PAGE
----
And later, threats of a possible credit downgrade if we do hit the debt ceiling. Just how disastrous could this be for the economy and for your savings?
TAPPER: Welcome back. If you notice the clock on the lower right of your screen, we're just over one day away from when the Obama administration says the U.S. will smack the debt ceiling.
All attention is now on the Senate and the hope that senators Mitch McConnell and Harry Reid can hammer out a deal that a deeply divided House could rally behind in some way.
Here to tell us more about the deal, Senator Bob Casey, from the great Commonwealth of Pennsylvania. He just came from the Senate floor. Along of course with our own Gloria Borger and Dana Bash.
So, Senator Casey, good to see you again.
CASEY: Jake, good to be with you.
TAPPER: It's an all -- an all Pennsylvania evening here.
So Congressman Dent from your state said that he thinks -- based on informed conversations -- that tomorrow what will happen is whenever McConnell and Reid are done with their compromise, Boehner will just take it and he will just put it on the floor of the House and it will be an open vote even though it looks like the majority of the Republican Party in the House will not support it but it will still pass likely with Democratic votes.
CASEY: Well, I hope that's true. I don't -- I don't know that for certain. But I hope that whatever is arrived at as a -- as a strategic kind of pathway that we get there in short order. Because we don't have enough time obviously to do things the way they're normally done. We've got -- we've got a 24-hour window or even less. So I hope that's the case.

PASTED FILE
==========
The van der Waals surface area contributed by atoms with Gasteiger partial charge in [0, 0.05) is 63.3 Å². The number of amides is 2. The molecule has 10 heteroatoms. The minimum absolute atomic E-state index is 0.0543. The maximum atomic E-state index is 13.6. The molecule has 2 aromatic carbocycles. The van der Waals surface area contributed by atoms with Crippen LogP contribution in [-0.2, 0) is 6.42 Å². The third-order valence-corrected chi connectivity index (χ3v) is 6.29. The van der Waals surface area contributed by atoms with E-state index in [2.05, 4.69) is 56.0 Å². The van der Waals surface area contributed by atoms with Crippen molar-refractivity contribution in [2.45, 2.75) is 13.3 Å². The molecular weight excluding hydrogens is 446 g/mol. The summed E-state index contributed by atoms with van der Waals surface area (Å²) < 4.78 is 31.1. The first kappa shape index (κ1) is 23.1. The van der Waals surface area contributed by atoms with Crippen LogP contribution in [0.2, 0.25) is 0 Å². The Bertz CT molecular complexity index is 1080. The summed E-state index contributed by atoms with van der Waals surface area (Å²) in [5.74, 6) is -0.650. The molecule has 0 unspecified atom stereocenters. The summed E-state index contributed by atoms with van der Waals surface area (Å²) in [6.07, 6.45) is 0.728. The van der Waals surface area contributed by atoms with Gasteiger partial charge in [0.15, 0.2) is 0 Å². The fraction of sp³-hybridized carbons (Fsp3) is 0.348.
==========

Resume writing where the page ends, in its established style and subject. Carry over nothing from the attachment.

But the good news here I think is that -- and I could sense this tonight, having been in the Senate, that Majority Leader Reid and the Republican leader Mitch McConnell spent many hours today. And as soon as the House had the news that they weren't going to vote they both went back into -- back into action, so to speak, sitting down and working together.
So it's good news that they've met that long. I don't think the agreement is completed, but we hope it's an agreement that can open the government, make sure we pay our bills, and don't default. That's very significant.
CASEY: And then getting on a track to have negotiations for short and long-term budget issues.
TAPPER: I heard Senate Democrats complaining about the fact that they thought today was a lost day. That McConnell and Reid were dealing. They're coming up with a compromise. Then Boehner said hold on, stop doing that. I have some things I want to do here in the House. Boehner and his leadership team twice tried to introduce legislation to the House Republican caucus, twice were rejected. At the end of the day McConnell and Reid start dealing again. But it's a lost day.
CASEY: Yes. I'm an optimist by nature. So when I heard the good news that the two Senate leaders had spent that much time together prior to that time period, I was optimistic that it was moving in the right direction. I was a lot more optimistic before noon than after noon. But it seems like it's back on track now. So that's -- that's good news.
BASH: What was so amazing is that Speaker Boehner, it seemed as though the reason why he tried to bring up one last bill that the House Republicans put together was to hand one last olive branch to conservatives. And they took the olive branch and they just kind of stuffed it back in his face. I mean, they were the ones who wouldn't allow this to come up. They were the reason why he had to pull the bill in a really tough way, an embarrassing way tonight.
And I'm just curious, sort of going forward, I know maybe I'm taking it a couple of steps forward. But do you think that given all of the animosity and the tough situation that we've been in, that he is a negotiating partner that Harry Reid can really have going forward? Because there are those big, big issues that still need to be dealt with.